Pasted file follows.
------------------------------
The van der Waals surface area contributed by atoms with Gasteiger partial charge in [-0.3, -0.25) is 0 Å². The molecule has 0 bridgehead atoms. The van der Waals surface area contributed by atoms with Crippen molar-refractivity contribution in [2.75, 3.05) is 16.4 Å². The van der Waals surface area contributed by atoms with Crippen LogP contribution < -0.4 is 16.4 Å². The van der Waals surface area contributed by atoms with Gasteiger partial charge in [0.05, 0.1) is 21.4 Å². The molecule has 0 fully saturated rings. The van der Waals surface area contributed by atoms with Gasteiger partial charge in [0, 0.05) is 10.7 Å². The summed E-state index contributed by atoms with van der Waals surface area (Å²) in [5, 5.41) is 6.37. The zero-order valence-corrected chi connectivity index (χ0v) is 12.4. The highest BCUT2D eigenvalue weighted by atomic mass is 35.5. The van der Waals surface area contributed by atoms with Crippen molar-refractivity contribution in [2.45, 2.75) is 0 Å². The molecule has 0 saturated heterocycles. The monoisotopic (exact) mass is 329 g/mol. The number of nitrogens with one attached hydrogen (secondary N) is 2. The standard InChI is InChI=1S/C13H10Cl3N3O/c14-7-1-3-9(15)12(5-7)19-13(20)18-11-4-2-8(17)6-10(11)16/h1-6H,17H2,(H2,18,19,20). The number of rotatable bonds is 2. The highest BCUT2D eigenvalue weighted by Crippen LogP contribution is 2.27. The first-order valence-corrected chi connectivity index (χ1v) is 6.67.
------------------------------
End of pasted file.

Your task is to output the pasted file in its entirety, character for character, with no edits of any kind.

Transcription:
The van der Waals surface area contributed by atoms with Gasteiger partial charge in [-0.3, -0.25) is 0 Å². The molecule has 0 bridgehead atoms. The van der Waals surface area contributed by atoms with Crippen molar-refractivity contribution in [2.75, 3.05) is 16.4 Å². The van der Waals surface area contributed by atoms with Crippen LogP contribution < -0.4 is 16.4 Å². The van der Waals surface area contributed by atoms with Gasteiger partial charge in [0.05, 0.1) is 21.4 Å². The molecule has 0 fully saturated rings. The van der Waals surface area contributed by atoms with Gasteiger partial charge in [0, 0.05) is 10.7 Å². The summed E-state index contributed by atoms with van der Waals surface area (Å²) in [5, 5.41) is 6.37. The zero-order valence-corrected chi connectivity index (χ0v) is 12.4. The highest BCUT2D eigenvalue weighted by atomic mass is 35.5. The van der Waals surface area contributed by atoms with Crippen molar-refractivity contribution in [2.45, 2.75) is 0 Å². The molecule has 0 saturated heterocycles. The monoisotopic (exact) mass is 329 g/mol. The number of nitrogens with one attached hydrogen (secondary N) is 2. The standard InChI is InChI=1S/C13H10Cl3N3O/c14-7-1-3-9(15)12(5-7)19-13(20)18-11-4-2-8(17)6-10(11)16/h1-6H,17H2,(H2,18,19,20). The number of rotatable bonds is 2. The highest BCUT2D eigenvalue weighted by Crippen LogP contribution is 2.27. The first-order valence-corrected chi connectivity index (χ1v) is 6.67.